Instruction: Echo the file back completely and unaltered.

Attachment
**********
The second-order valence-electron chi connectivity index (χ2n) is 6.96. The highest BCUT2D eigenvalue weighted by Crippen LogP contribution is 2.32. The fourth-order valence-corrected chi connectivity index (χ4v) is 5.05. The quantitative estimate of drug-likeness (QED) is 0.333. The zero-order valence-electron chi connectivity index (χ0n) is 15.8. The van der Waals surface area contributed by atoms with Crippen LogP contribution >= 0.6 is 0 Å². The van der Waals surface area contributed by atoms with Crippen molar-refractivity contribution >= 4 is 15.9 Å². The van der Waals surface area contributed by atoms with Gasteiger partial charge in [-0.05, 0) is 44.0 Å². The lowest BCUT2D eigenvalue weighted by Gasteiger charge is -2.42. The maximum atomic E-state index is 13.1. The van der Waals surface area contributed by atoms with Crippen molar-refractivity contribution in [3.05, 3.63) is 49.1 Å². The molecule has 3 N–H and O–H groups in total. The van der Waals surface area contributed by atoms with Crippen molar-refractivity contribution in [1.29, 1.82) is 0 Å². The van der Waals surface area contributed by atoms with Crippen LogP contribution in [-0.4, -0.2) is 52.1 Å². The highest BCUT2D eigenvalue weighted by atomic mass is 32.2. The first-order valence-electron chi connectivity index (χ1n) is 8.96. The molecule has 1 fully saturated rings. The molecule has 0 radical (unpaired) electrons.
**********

The second-order valence-electron chi connectivity index (χ2n) is 6.96. The highest BCUT2D eigenvalue weighted by Crippen LogP contribution is 2.32. The fourth-order valence-corrected chi connectivity index (χ4v) is 5.05. The quantitative estimate of drug-likeness (QED) is 0.333. The zero-order valence-electron chi connectivity index (χ0n) is 15.8. The van der Waals surface area contributed by atoms with Crippen LogP contribution >= 0.6 is 0 Å². The van der Waals surface area contributed by atoms with Crippen molar-refractivity contribution >= 4 is 15.9 Å². The van der Waals surface area contributed by atoms with Gasteiger partial charge in [-0.05, 0) is 44.0 Å². The lowest BCUT2D eigenvalue weighted by Gasteiger charge is -2.42. The maximum atomic E-state index is 13.1. The van der Waals surface area contributed by atoms with Crippen molar-refractivity contribution in [3.05, 3.63) is 49.1 Å². The molecule has 3 N–H and O–H groups in total. The van der Waals surface area contributed by atoms with Crippen molar-refractivity contribution in [1.29, 1.82) is 0 Å². The van der Waals surface area contributed by atoms with Crippen LogP contribution in [-0.4, -0.2) is 52.1 Å². The highest BCUT2D eigenvalue weighted by atomic mass is 32.2. The first-order valence-electron chi connectivity index (χ1n) is 8.96. The molecule has 1 fully saturated rings. The molecule has 0 radical (unpaired) electrons.